Richard Fouts

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Richard Fouts
Research Vice President
2 years at Gartner
23 years IT industry

Richard Fouts guides digital marketers on best practices for evaluating and deploying emerging digital marketing techniques to ensure marketers make fully informed decisions about their marketing investments. With extensive experience in brand management and marketing communications ... Read Full Bio

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How do Consultants Approach Digital Business Transformation?

by Richard Fouts  |  October 3, 2013  |  3 Comments

I’m just about to publish results of interviews with 13 professional services firms who enlightened me on how they approach transformation engagements. Here’s a sneak peek:

Approaching digital transformation within traditional project structures doesn’t work.  It’s difficult to set quantifiable objectives if the ultimate business model you’re driving toward is unknown. Transformation puts you in discovery mode; treat it more like a scientific experiment versus an engagement with a known deliverable.

For example, most projects are all about delivering on-time and on budget and keeping risks at a minimum. Transformation is about discovering real breakthroughs in current performance versus marginal improvements. It’s about taking risks and working iteratively against unknown outcomes using agile principles of operating. Consultants call it discovery oriented project management where theories are developed to build hypotheses, conduct experiments and launch-and-learn.  Other advice:

Keep your core team small:  Staff a core team of six to eight business leaders, comprised of C-Level executives (or one of their direct reports) from marketing, operations, finance and sales. Large teams are not as equipped to work fast – and speed is important especially if you’re being threatened by agile startups. Many decisions will need to be made in real time, another argument for a small empowered team.

Understand customers as users:  B2B organizations in particular, may know their buyers (division managers, procurement arms or corporate buyers) but know little about the people that actually use their products.  After intensive observations many companies find ways to play a larger role in the customer’s day. Fedex and electronics distributor Ingram Micro for example, embraced this exercise to find ways to use their business infrastructure to push their services further up the value chain.

Engage cognitive & behavioral scientists.  Be open to staffing transformation engagements with cognitive and behavioral scientists who understand how the digital customer perceives problems, uses information and analyzes data.  These guys come to the process with no biases or preconceived notions of how things should be done. They also ask second-order questions ( “Is there a better way to decide how we replenish stock?” versus “What stock should we place on shelves today?”).

Approach the old and new in parallel.  Think of transformation as parallel tracks. The first re-positions your legacy model to an altered marketplace leveraging the value proposition that has worked in the past. The second develops new sources of growth through an internal, startup-style business unit. This dual approach is occurring at Xerox, Barnes and Noble, Nike, the New York Times and scores of companies going through customer focused digital transformation.  

Get inspiration outside your industry: Most of you insist on consultants that deeply understand your sector. You’re not wrong to insist this, but be open to staffing these engagements with an expert that may have a moderate understanding of your sector, but with a high degree of empathy and expertise in the area you want to impact, for example customer service, delivery, loyalty or user experience.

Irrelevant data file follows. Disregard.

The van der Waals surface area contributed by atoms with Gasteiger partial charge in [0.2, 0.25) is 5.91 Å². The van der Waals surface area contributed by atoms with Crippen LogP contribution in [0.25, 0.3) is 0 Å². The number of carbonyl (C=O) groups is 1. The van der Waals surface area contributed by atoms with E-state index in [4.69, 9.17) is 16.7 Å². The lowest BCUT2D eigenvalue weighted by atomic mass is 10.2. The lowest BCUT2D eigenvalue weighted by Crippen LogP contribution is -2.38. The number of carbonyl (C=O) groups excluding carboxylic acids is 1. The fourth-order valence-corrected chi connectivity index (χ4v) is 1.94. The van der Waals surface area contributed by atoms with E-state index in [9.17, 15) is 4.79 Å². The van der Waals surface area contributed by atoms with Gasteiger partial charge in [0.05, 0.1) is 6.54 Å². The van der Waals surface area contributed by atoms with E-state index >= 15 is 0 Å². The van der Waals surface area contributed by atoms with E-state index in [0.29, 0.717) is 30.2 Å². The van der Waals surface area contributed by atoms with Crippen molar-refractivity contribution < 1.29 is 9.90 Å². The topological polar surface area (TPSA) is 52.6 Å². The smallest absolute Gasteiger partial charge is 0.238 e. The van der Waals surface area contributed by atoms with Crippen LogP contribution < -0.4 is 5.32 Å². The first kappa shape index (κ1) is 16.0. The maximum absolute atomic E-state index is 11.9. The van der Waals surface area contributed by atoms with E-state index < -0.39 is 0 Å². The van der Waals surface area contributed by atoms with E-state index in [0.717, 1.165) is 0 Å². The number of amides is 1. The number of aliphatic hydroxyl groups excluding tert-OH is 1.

Don’t treat transformation as a one-time initiative. Every organization needs to build transformation expertise into its core competence, because this exercise will come around again.  For example, research from Innosight reveals that in 1958, corporations on the S&P 500 lasted in the index for an average of 61 years. By 1980, that had fallen to 25; today it’s just 18 years. This rate will only accelerate as digital techniques mature.  

As Damian Kimmelman, founder of the disruptive data business DueDil likes to remind us, “With the internet barely 20 years old, there’s much more anarchy to come.”

 

 

3 Comments »

Category: Marketing Strategy Uncategorized     Tags: , ,

3 responses so far ↓

  • 1 bouhedli   October 6, 2013 at 5:38 am

    it’s good post, thanks

  • 2 Iain Preston   October 9, 2013 at 10:27 am

    Excellent summary post. On your observation about getting influence from outside your industry, this is absolutely key. But what is also key is to involve creative thinkers who sit outside of the traditional consulting domain’s expertise in shaping the new vision and help inform transformation.

    From working in clients who are engaged in this area, although the steps you outline above are unquestionably beneficial and right, typically most consultancies will not bring creative expertise into the solution process.

    So, there is a greater understanding of a customer; but transformation doesn’t occur around simply answering their needs in new ways. It comes from inspiring ideas that create the unexpected but amazing future state for brands.

  • 3 Richard   October 19, 2013 at 5:41 am

    What i did was , took the training of a business consultant and now take my own decisions for my business.So, i am a business partner as well as a certified business consultant.Why depend on someone else`s decision to grow your own business.Take your own decision. For help – I got trained by http://www.aasbc.com

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